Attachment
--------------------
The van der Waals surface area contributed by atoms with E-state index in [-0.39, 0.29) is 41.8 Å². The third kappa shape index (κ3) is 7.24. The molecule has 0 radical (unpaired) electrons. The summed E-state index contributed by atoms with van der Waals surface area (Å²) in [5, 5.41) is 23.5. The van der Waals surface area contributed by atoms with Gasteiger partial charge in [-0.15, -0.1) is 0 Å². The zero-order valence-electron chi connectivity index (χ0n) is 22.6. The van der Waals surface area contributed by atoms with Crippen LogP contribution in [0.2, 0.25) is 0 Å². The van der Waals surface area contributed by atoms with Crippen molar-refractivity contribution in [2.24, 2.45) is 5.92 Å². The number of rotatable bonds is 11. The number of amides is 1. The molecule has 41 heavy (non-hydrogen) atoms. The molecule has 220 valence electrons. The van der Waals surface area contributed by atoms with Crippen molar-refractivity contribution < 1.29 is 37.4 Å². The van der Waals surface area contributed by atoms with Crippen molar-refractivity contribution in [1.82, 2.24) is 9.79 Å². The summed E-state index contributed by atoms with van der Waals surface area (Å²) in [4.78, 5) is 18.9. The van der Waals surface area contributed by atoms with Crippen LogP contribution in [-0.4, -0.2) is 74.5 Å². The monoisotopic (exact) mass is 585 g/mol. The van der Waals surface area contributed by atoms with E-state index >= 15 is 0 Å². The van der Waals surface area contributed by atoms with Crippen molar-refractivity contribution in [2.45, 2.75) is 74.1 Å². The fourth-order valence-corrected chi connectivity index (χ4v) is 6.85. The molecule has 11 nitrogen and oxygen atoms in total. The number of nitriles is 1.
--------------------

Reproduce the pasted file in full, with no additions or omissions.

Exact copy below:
The van der Waals surface area contributed by atoms with E-state index in [-0.39, 0.29) is 41.8 Å². The third kappa shape index (κ3) is 7.24. The molecule has 0 radical (unpaired) electrons. The summed E-state index contributed by atoms with van der Waals surface area (Å²) in [5, 5.41) is 23.5. The van der Waals surface area contributed by atoms with Gasteiger partial charge in [-0.15, -0.1) is 0 Å². The zero-order valence-electron chi connectivity index (χ0n) is 22.6. The van der Waals surface area contributed by atoms with Crippen LogP contribution in [0.2, 0.25) is 0 Å². The van der Waals surface area contributed by atoms with Crippen molar-refractivity contribution in [2.24, 2.45) is 5.92 Å². The number of rotatable bonds is 11. The number of amides is 1. The molecule has 41 heavy (non-hydrogen) atoms. The molecule has 220 valence electrons. The van der Waals surface area contributed by atoms with Crippen molar-refractivity contribution < 1.29 is 37.4 Å². The van der Waals surface area contributed by atoms with Crippen molar-refractivity contribution in [1.82, 2.24) is 9.79 Å². The summed E-state index contributed by atoms with van der Waals surface area (Å²) in [4.78, 5) is 18.9. The van der Waals surface area contributed by atoms with Crippen LogP contribution in [-0.4, -0.2) is 74.5 Å². The monoisotopic (exact) mass is 585 g/mol. The van der Waals surface area contributed by atoms with E-state index >= 15 is 0 Å². The van der Waals surface area contributed by atoms with Crippen molar-refractivity contribution in [2.45, 2.75) is 74.1 Å². The fourth-order valence-corrected chi connectivity index (χ4v) is 6.85. The molecule has 11 nitrogen and oxygen atoms in total. The number of nitriles is 1.